There’s another story I don’t share.
A couple of months before my trespassing arrest, my friends and I stopped at a liquor store to buy beer with our fake IDs. As I walked in, a teenager I didn’t know approached me in the parking lot and asked if I would buy alcohol for him too. I agreed, and when I came back out and was handing him what he asked for, a uniformed officer who had been watching the whole time walked up and told us to “stop right there.” I turned and ran to my car, got in, and drove as fast as possible out of the parking lot. The officer had taken down my license plate, so I was picked up later that evening, booked, released, and eventually fined after a court appearance.
There was no question that I had committed a crime – the officer saw me hand liquor to someone who was obviously underage. There was no question that I had failed to comply with the officer’s order – I ran from him after he told me to stop. And still, I was given the chance to sleep in my own bed that night, to grow up and get my head on straight, to go to college and law school, to be certified as having the requisite character and fitness to practice law, to teach hundreds of aspiring attorneys, to marry and have kids, to watch my daughters grow up – in other words, to lead a full life that has been shaped but not defined by my many mistakes.
I share this story now because it is too easy for many of us to disconnect from the pain that surrounds us. Many white Americans – including me – like to build our life narratives in terms that have nothing to do with race. Whether or not you’ve had interactions with law enforcement, race has shaped intergenerational wealth, geographic mobility, access to education, job opportunities, the likelihood of building home equity, exposure to race-based trauma, and myriad other realities of American life. We may not agree on the labels we should attach to the role that race has played in our lives, and we may not agree on the most prudent path forward. But if you live in America – and especially if your parents and grandparents lived in America – race has been part of our stories, whether we’re ready to acknowledge it or not.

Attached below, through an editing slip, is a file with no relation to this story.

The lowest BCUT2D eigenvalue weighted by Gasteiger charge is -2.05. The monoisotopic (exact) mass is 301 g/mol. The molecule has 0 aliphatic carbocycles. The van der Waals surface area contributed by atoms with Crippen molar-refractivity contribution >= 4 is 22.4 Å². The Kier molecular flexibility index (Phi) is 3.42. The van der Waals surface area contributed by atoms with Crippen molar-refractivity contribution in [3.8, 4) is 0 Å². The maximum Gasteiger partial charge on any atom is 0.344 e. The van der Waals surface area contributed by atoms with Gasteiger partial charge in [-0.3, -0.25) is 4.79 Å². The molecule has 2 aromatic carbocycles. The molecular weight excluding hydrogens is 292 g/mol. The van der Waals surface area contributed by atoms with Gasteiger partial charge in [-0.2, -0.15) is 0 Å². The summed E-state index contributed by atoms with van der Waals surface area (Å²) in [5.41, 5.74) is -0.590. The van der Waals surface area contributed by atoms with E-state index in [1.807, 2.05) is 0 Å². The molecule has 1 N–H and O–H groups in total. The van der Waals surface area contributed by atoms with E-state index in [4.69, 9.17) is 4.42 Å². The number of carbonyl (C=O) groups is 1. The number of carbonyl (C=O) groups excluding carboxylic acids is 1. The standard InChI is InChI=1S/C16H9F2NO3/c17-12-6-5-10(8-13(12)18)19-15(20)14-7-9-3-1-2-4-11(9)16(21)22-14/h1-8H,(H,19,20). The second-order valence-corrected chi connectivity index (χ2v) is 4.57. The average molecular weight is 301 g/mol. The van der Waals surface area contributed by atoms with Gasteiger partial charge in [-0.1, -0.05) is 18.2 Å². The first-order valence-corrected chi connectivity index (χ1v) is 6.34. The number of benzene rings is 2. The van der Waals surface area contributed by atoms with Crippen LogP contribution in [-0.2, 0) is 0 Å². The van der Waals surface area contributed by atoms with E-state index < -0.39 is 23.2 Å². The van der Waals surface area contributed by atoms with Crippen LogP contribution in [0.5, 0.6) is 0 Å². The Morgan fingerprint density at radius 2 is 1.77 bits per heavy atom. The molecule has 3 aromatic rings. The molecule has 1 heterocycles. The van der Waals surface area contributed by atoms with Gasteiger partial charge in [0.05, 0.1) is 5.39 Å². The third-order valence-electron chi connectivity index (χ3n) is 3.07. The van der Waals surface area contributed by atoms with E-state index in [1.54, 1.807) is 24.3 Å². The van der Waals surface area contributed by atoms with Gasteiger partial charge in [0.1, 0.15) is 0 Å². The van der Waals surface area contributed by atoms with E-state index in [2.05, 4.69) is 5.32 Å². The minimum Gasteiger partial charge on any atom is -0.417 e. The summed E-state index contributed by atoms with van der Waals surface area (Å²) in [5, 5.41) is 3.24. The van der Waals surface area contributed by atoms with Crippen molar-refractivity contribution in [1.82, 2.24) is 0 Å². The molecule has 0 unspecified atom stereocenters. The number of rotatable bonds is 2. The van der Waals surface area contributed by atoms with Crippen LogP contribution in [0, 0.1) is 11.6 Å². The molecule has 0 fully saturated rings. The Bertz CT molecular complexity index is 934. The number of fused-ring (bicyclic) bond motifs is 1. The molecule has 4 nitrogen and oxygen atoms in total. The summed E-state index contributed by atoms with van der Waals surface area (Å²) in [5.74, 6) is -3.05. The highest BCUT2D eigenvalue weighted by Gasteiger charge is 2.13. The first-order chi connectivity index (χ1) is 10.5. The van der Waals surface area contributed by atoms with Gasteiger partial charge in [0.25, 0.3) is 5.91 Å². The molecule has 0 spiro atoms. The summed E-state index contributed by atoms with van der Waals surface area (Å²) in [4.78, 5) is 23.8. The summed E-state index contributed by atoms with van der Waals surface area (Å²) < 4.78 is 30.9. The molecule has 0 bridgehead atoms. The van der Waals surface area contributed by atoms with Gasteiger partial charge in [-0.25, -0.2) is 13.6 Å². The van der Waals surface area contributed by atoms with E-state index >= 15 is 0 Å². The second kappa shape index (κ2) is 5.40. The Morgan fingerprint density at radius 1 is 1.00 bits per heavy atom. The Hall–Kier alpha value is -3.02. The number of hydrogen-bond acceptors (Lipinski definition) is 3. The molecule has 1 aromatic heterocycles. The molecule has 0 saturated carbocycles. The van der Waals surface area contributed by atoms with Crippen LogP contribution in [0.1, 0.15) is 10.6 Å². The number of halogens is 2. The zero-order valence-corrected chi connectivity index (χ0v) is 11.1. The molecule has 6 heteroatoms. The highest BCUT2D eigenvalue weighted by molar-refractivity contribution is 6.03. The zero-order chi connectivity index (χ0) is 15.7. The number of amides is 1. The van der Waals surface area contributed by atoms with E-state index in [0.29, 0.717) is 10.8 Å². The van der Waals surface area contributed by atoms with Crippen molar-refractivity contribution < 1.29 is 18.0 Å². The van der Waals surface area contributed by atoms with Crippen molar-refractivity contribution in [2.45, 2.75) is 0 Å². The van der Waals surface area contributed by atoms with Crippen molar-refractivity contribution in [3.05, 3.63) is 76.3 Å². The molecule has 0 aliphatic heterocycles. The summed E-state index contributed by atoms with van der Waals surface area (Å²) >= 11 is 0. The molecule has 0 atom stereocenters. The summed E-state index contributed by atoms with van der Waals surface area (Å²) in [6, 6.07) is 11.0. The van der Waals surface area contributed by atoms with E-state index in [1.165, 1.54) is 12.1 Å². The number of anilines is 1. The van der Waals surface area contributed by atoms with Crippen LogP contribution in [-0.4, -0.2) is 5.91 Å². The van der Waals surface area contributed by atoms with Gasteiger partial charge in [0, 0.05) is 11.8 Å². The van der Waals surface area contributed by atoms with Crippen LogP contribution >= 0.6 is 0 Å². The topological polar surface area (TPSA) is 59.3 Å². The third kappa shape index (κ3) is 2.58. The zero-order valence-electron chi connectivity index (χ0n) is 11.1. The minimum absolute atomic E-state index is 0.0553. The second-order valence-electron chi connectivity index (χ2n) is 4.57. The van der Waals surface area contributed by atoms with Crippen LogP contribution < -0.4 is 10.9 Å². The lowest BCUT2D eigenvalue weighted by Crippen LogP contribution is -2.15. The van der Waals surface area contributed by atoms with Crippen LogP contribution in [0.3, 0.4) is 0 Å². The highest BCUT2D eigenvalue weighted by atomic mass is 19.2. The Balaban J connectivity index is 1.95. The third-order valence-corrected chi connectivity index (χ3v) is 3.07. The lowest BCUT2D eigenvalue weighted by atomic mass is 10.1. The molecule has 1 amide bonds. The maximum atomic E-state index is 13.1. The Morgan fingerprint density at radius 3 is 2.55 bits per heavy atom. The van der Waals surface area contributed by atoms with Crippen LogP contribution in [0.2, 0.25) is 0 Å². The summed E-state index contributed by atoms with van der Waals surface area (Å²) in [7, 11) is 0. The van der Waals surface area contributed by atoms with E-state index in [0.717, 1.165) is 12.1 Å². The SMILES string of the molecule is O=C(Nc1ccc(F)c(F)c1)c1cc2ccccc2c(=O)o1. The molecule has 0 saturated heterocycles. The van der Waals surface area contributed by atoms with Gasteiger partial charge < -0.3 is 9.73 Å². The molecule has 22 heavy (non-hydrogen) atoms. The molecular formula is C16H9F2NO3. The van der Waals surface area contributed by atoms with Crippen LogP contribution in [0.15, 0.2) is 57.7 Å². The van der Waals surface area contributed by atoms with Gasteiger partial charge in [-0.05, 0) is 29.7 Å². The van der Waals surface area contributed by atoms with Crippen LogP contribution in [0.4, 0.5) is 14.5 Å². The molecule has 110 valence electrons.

This past week has been a difficult one in the Twin Cities. The coming week may be much, much more difficult. As Christians, we are called to bear witness to the pain, even if we do not feel it as deeply or as personally as others do. I encourage us to redouble our commitment to the empathy that is made possible by truthful stories about ourselves and the world. Empathy is essential right now because it is a fertile ground for love, and love, in the words of Martin Luther King Jr., “is the only cement that can hold this broken community together.” We are therefore “commanded to love . . . to restore community, to resist injustice, and to meet the needs of my brothers.”
Sunday, April 11, 2021
As we continue to make progress toward a post-pandemic future, we need to recognize that COVID is not the only force that has driven us apart from one another. We are hopeful that social distancing requirements will be relaxed in the coming months, but we’d be naïve to believe that physical proximity will be sufficient to bring us all back together.
I was reminded of that reality this morning by a Star-Tribune article about the bar owner in Albert Lea, Minnesota who defied the governor’s pandemic restrictions and is now on the run. What was most striking in the coverage were the diametrically opposed opinions of Albert Lea residents: some praised her for bravely resisting government overreach, and some condemned her for prioritizing herself over her community’s health.
So how should we train our graduates to be effective lawyers for the bar owner in Albert Lea? She has, I presume, a deep-seated opposition to wearing masks as a response to the COVID pandemic, as may virtually all of her customers, business associates, family members, and friends. When she asks our graduate for advice regarding compliance, how should our graduate respond? With a categorial “you must comply,” or should she also opine on the chances of an enforcement action, the potential penalties, or the legality of encouraging customers to invoke disability exemptions from mask-wearing? Does our graduate’s own view of masks’ efficacy as a virus safeguard matter to her advice? Does our graduate’s belief that her client is misunderstanding the purpose and intent of the mask mandate matter to her advice? What if she believes that the misunderstanding is shared widely by all of the groups whose views matter to her client? And how can she ensure that she is navigating these tensions with client-centered humility without undermining the rule of law? Put simply, how should relationships matter to a lawyer’s work in our deeply divided nation?
This is not just about COVID, of course. Our responses to pandemic restrictions are part of a broader set of beliefs that together comprise the social identities that are driving the grand sorting of our nation into increasingly distant and hostile camps. Our perception of the debates surrounding the Derek Chauvin trial, the influx of undocumented immigrants in Texas, Georgia’s new election laws, climate change, the prioritization of religious liberty, and a wide variety of pressing policy issues are shaped by the lenses we bring. Increasingly, Americans’ lenses are based on the camp with which they identify, rather than on their own assessment of the particular issue’s merits.